March 25, 2008

Yay for Cybrids and Prepersons from the Future!

Saint TorbjörnThe Torygraph writes that the Embryology bill is a beacon of hope because it will allow useful research on stem cells, despite involving animal human hybrids. The usual suspects are against it for the usual reasons, i.e. the yuck factor involved in breaching species boundaries (despite these boundaries being porous and broken every day for the last decade or so in many biolabs), manipulating human tissue that could conceivably become a person, anti abortion views and occasionally general anti-science views.

The Telegraph article actually suggests that the last aspect is the main reason the Catholic Bishop's oppose it: scientific understanding of human development can profoundly undermine the traditional view of human nature, human dignity and the human species.

The problem is of course that if the true state of affairs is just atoms and void, then any concept built on an incorrect description of the world will be invalid and likely misleading. An account of human dignity based on the existence of vital spirits that do not actually exist is not ethically relevant, it is just a fairy tale. It might be that an empirical description of the world does not contain all relevant knowledge, but at the very least understanding the physical world is a part of the knowledge.

(This view is problematic: how do we ever get this relevant knowledge? A dualist answer, that it somehow gets put into the physical world by external forces, is vulnerable to empirical observation of this emergence, suddenly turning the non-physical part of the world into something partially empirically observable. A rationalist answer, that we can deduce it logically, is equally problematic for the anti-research view since it suggests that we need to think as well as check the deductions against the real world - i.e. more research).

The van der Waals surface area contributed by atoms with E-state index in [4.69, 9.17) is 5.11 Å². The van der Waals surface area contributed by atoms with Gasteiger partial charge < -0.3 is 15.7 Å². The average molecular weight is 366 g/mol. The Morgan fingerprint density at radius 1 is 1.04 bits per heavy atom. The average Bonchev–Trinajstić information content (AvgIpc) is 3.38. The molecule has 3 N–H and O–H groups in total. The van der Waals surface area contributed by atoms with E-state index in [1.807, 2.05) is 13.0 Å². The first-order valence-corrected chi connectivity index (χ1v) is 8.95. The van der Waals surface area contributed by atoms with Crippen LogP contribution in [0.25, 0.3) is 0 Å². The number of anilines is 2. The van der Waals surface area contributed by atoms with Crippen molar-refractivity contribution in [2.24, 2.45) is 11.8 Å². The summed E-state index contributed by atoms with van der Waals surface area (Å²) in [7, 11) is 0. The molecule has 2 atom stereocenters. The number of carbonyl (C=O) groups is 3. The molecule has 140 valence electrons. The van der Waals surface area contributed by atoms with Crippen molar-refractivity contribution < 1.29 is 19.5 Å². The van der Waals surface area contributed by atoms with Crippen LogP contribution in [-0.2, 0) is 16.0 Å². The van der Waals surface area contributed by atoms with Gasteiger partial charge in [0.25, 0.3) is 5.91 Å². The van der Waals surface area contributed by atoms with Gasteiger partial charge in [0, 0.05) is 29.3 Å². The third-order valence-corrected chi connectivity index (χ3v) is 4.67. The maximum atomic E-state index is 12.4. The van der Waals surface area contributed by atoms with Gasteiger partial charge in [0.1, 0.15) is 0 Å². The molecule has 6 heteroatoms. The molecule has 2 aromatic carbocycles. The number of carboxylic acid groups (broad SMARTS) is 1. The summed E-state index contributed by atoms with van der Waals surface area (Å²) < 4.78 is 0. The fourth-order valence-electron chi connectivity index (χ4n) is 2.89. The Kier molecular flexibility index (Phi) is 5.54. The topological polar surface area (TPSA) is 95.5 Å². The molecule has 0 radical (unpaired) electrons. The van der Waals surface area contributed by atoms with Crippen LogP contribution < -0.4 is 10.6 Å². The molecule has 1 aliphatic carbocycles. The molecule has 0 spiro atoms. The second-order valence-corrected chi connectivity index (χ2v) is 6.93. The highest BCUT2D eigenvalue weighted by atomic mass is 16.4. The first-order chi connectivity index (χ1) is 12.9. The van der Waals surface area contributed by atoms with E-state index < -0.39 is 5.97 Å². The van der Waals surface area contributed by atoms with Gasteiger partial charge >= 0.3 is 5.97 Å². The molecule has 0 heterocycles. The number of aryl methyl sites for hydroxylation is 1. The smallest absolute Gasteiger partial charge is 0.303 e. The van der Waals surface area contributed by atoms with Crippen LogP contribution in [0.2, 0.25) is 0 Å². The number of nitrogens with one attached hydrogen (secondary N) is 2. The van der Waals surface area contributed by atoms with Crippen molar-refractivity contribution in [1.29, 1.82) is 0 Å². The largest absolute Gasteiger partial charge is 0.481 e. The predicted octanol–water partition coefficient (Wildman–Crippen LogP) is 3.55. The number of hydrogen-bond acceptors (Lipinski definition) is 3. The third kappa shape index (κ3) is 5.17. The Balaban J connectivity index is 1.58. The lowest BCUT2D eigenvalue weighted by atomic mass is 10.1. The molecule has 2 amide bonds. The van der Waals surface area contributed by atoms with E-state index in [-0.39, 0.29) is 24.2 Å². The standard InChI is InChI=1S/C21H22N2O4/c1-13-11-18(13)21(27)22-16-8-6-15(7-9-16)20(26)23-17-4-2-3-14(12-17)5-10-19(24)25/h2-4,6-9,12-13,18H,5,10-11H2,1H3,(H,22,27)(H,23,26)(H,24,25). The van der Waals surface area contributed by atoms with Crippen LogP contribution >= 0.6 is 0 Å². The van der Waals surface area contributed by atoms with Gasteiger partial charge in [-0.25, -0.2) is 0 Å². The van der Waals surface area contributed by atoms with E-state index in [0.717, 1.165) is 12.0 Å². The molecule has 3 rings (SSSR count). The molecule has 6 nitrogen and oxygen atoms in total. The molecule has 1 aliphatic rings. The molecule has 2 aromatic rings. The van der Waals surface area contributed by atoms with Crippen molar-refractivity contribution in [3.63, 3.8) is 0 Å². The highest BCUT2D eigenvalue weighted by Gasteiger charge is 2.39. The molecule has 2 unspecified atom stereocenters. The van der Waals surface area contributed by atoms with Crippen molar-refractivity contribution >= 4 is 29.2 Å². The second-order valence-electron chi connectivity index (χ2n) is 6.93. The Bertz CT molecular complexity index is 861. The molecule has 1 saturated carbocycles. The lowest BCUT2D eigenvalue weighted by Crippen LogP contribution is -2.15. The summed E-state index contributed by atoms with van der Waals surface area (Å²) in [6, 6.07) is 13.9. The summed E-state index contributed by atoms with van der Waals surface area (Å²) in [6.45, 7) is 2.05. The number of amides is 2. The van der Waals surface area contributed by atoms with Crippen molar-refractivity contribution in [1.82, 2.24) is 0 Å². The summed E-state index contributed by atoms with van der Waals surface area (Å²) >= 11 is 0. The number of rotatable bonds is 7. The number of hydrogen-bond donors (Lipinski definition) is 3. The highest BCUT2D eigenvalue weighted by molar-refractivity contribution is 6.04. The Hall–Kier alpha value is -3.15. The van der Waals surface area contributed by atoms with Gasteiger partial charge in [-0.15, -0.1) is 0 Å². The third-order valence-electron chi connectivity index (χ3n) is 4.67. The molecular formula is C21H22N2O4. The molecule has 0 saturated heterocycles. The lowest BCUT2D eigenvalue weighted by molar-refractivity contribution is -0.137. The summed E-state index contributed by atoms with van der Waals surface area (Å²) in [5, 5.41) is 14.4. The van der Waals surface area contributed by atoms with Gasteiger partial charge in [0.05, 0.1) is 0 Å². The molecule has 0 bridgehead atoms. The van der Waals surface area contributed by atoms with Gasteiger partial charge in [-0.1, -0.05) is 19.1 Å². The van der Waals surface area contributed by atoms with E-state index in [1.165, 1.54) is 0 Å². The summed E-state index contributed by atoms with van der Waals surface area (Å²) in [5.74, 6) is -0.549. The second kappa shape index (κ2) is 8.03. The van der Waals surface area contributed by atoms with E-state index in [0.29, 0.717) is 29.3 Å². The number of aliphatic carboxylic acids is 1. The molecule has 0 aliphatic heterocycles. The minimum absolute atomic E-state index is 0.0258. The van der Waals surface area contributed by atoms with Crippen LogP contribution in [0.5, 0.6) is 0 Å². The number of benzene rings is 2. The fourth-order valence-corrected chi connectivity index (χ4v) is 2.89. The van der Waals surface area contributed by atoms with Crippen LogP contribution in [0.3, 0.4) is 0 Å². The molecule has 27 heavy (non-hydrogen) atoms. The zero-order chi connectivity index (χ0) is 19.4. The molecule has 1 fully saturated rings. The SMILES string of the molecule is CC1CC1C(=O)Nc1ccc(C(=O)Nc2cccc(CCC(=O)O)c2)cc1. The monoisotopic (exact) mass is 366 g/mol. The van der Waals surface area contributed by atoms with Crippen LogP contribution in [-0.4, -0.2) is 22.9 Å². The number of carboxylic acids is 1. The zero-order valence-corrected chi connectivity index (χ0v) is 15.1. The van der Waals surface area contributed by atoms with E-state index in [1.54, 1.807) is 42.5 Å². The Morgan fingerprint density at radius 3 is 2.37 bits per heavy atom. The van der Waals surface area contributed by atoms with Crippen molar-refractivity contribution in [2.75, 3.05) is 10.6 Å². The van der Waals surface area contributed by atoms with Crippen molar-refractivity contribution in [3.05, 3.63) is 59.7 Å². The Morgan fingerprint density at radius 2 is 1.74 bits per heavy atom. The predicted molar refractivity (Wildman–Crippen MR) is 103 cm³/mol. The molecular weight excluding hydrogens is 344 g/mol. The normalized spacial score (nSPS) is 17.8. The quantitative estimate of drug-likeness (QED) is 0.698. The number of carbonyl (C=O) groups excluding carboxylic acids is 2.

Perhaps the biggest problem with the bill is that the debate has become "yuck! it is immoral!" vs. "It is not immoral! It is useful!" - stem cells are likely to become useful, but we have no guarantees. It would be better to focus on the issue of what we want to use as definition of human and personhood. Having human mitochondrial DNA, human genes or human nerve cells does not make a mouse human; having a human-like mind does. Human dignity is usually used as a substitute for other ethical concepts, usually respect and autonomy. While we can in principle respect anything, the kind of deep respect we usually think of when talking about human dignity is respect for persons - entities that at the very least have identity. Blastocysts make bad carriers of personhood since they split, merge and die so randomly. Autonomy is not possible until you have a brain and mind that can be autonomous.

We might respect a preperson (e.g. a fertilised egg) in the sense that we think it will become a person with autonomy sometime in the future, and hence we expect the future person to have interests in the well-being or modification of the preperson. While the current preperson does not have any rights or interests, we might still have some obligations not to act (or to act) in certain ways towards it, just as we might have obligations to the dead. They are not as strong as the rights of the living, but we tend to at the very least regard it as socially good to respect them. But if an object will not become a person (say a fertilised egg that will never be implanted), then there will be no interests from the future at stake. At most we might want to avoid confusion due to the object being indistinguishable from a prepersion (egg A will be implanted, egg B will not - they could be physically identical yet have different future interests), but this could be done by clearly separating stem cell research from reproduction medicine.

[The photo is of noted utilitarian Torbjörn Tännsjö during a conference I organised. As far as I know his views he is just as gung ho about embryo research as I am, if not more. However, he would probably discount much of my rights fluff. ]

Posted by Anders3 at March 25, 2008 07:36 PM